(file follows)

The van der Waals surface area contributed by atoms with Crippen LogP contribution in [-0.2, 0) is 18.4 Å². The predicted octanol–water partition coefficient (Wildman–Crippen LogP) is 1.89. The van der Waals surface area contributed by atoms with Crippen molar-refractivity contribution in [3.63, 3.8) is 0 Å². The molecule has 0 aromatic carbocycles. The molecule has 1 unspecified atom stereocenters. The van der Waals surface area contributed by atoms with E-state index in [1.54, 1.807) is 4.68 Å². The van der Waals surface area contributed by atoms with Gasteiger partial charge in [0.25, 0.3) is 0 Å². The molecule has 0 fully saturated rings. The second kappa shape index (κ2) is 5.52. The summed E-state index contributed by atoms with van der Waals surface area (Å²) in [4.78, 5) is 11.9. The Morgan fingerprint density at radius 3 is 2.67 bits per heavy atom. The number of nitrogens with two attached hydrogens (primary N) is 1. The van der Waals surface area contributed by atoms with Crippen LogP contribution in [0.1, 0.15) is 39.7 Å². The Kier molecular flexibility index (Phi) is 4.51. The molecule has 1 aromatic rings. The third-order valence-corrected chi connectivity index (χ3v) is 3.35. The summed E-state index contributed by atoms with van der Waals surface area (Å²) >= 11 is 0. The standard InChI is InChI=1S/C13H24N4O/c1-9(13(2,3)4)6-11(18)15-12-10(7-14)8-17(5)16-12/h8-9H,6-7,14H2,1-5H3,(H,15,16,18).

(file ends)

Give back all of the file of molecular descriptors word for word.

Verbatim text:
The van der Waals surface area contributed by atoms with Crippen LogP contribution in [-0.2, 0) is 18.4 Å². The predicted octanol–water partition coefficient (Wildman–Crippen LogP) is 1.89. The van der Waals surface area contributed by atoms with Crippen molar-refractivity contribution in [3.63, 3.8) is 0 Å². The molecule has 0 aromatic carbocycles. The molecule has 1 unspecified atom stereocenters. The van der Waals surface area contributed by atoms with E-state index in [1.54, 1.807) is 4.68 Å². The van der Waals surface area contributed by atoms with Gasteiger partial charge in [0.25, 0.3) is 0 Å². The molecule has 0 fully saturated rings. The second kappa shape index (κ2) is 5.52. The summed E-state index contributed by atoms with van der Waals surface area (Å²) in [4.78, 5) is 11.9. The Morgan fingerprint density at radius 3 is 2.67 bits per heavy atom. The number of nitrogens with two attached hydrogens (primary N) is 1. The van der Waals surface area contributed by atoms with Crippen LogP contribution in [0.1, 0.15) is 39.7 Å². The Kier molecular flexibility index (Phi) is 4.51. The molecule has 1 aromatic rings. The third-order valence-corrected chi connectivity index (χ3v) is 3.35. The summed E-state index contributed by atoms with van der Waals surface area (Å²) >= 11 is 0. The standard InChI is InChI=1S/C13H24N4O/c1-9(13(2,3)4)6-11(18)15-12-10(7-14)8-17(5)16-12/h8-9H,6-7,14H2,1-5H3,(H,15,16,18).